Extracts 'Battle of the Falaise Gap' (Free French)

Discussion in 'Free French' started by Pat Curran, Sep 14, 2016.

  1. Pat Curran

    Pat Curran Administrator
    Staff Member

    Oct 20, 2012
    2,541
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    Co. Kilkenny, Ireland
    Hi All,

    This thread is being opened to facilitate discussion on extracts pertaining to units of the Free French 2nd Armoured Division attached U.S. Third Army's XV Corps from Eddy Florentin's book 'Battle of the Falaise Gap', first published in French in 1964. I am using the first English edition published a year later by Elek Books Limited of London.

    Associated threads dealing with other extracts from the book are already under way at the following locations:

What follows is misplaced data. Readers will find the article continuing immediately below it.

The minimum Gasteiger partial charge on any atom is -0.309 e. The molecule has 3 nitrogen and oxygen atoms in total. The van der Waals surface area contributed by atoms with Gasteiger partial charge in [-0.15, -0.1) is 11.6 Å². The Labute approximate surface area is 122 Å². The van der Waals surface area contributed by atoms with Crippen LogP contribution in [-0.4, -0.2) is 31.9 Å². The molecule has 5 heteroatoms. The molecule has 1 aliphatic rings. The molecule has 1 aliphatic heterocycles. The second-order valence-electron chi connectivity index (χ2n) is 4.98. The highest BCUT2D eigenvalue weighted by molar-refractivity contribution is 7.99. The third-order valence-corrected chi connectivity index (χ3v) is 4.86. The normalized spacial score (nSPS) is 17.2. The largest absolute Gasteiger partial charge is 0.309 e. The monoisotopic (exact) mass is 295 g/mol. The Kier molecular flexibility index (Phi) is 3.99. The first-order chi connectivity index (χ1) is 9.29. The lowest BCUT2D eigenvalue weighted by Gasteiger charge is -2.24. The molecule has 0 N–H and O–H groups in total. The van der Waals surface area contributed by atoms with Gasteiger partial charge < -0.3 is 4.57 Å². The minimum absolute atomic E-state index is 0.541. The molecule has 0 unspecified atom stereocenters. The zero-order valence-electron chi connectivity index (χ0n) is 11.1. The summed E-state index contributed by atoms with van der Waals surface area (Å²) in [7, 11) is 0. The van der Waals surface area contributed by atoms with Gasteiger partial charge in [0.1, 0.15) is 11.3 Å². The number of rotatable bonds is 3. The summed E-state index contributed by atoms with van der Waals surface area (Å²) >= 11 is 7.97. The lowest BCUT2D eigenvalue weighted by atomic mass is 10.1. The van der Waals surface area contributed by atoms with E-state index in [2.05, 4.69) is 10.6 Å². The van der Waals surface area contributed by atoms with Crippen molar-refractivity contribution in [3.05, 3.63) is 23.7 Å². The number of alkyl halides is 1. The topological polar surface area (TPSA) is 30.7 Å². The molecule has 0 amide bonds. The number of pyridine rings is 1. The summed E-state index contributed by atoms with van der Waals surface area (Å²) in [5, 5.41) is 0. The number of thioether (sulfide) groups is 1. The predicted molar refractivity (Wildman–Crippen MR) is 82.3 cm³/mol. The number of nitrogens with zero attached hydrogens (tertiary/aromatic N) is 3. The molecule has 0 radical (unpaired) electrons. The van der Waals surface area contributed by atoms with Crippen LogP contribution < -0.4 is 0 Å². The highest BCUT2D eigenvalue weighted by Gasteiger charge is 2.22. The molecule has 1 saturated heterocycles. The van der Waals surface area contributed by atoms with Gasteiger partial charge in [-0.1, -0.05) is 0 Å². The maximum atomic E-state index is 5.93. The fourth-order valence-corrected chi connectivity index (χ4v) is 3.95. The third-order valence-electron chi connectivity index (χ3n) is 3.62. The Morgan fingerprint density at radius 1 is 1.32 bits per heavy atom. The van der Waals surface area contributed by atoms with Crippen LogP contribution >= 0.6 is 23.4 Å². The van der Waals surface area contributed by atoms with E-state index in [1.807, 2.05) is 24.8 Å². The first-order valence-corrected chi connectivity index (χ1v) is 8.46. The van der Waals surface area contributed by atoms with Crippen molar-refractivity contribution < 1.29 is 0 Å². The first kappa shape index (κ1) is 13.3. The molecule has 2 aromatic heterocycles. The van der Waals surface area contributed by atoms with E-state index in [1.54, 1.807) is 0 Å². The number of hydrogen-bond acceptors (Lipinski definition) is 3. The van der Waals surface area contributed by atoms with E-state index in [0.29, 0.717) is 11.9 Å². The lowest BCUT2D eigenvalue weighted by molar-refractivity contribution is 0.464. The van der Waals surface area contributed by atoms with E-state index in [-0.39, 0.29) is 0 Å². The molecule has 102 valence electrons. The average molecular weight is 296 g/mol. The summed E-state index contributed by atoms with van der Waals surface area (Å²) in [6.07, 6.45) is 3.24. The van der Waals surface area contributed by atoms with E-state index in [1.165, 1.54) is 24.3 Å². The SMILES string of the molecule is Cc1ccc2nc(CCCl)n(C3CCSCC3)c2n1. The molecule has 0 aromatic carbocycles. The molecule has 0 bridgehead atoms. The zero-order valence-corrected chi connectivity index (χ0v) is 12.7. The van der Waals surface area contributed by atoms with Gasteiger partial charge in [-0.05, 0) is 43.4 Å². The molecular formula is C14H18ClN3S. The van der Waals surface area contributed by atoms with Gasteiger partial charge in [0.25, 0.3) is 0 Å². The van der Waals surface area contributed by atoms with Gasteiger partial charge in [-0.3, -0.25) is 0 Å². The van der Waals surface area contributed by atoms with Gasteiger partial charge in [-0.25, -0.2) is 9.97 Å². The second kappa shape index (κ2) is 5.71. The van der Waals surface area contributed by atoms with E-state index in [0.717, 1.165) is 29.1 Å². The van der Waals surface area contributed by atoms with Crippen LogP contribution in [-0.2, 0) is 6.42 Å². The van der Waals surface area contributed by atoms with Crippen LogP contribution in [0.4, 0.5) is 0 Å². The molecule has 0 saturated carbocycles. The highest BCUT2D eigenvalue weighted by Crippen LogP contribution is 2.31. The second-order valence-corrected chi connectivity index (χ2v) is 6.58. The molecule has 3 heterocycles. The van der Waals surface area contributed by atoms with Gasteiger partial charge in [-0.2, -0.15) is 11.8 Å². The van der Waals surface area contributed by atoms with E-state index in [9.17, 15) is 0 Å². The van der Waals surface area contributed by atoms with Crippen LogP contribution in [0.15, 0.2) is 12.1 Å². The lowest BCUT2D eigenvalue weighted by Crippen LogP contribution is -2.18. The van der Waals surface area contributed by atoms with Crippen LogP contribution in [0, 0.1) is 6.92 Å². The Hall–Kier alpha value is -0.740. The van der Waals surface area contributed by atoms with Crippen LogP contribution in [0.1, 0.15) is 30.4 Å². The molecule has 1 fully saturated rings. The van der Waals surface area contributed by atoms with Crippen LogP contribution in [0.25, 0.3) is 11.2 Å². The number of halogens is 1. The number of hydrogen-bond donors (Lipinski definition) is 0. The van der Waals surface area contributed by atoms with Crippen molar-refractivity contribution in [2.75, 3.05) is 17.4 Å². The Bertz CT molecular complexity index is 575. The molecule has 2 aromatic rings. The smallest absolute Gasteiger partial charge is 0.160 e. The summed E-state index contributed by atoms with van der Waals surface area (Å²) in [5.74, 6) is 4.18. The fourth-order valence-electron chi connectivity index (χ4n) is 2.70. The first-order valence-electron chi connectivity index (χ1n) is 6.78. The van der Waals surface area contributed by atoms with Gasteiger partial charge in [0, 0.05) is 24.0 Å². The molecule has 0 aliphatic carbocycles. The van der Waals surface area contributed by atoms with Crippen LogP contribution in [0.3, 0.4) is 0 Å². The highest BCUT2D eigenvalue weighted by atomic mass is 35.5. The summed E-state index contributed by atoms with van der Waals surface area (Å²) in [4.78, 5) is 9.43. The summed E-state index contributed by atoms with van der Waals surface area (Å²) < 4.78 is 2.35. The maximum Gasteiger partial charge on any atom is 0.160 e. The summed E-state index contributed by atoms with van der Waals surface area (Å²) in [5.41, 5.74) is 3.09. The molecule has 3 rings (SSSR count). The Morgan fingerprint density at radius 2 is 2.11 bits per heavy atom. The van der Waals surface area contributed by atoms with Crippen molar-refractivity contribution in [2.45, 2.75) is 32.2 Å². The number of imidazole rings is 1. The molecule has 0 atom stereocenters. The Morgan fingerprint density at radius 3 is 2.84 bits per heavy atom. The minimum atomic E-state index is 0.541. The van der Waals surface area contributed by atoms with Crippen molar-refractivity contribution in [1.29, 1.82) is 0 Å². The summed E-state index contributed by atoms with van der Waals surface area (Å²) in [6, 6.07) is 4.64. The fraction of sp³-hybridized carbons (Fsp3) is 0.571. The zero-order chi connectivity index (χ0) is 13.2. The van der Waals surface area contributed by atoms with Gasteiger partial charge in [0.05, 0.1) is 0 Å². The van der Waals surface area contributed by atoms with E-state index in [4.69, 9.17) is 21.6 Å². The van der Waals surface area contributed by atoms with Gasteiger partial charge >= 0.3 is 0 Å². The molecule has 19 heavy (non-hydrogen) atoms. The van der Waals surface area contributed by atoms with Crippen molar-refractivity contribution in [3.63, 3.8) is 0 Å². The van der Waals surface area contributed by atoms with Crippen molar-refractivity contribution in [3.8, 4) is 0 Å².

The French 2nd Armoured Division landed on Utah Beach on the 1st August and was commanded by General Philippe Leclerc. Its Order of Battle is shown below from the back cover of my 1965 edition of the book:
    [​IMG]

    Footage of the Division landing at Utah Beach can be viewed in this PhotosNormandie film:

    <iframe width="780" height="438" src="https://www.youtube.com/embed/0tcfq0rXQzM" frameborder="3" allowfullscreen></iframe>​

    We first meet the Division on page 100 of the book in the small village of Bourg le Roi, which is situated about 10 Kms south east of Alencon. The date appears to be the 10th of August, though this is not specified in the narrative.

    More follows...

    Regards,

    Pat
     
  2. Pat Curran

    Pat Curran Administrator
    Staff Member

    Oct 20, 2012
    2,541
    9
    Co. Kilkenny, Ireland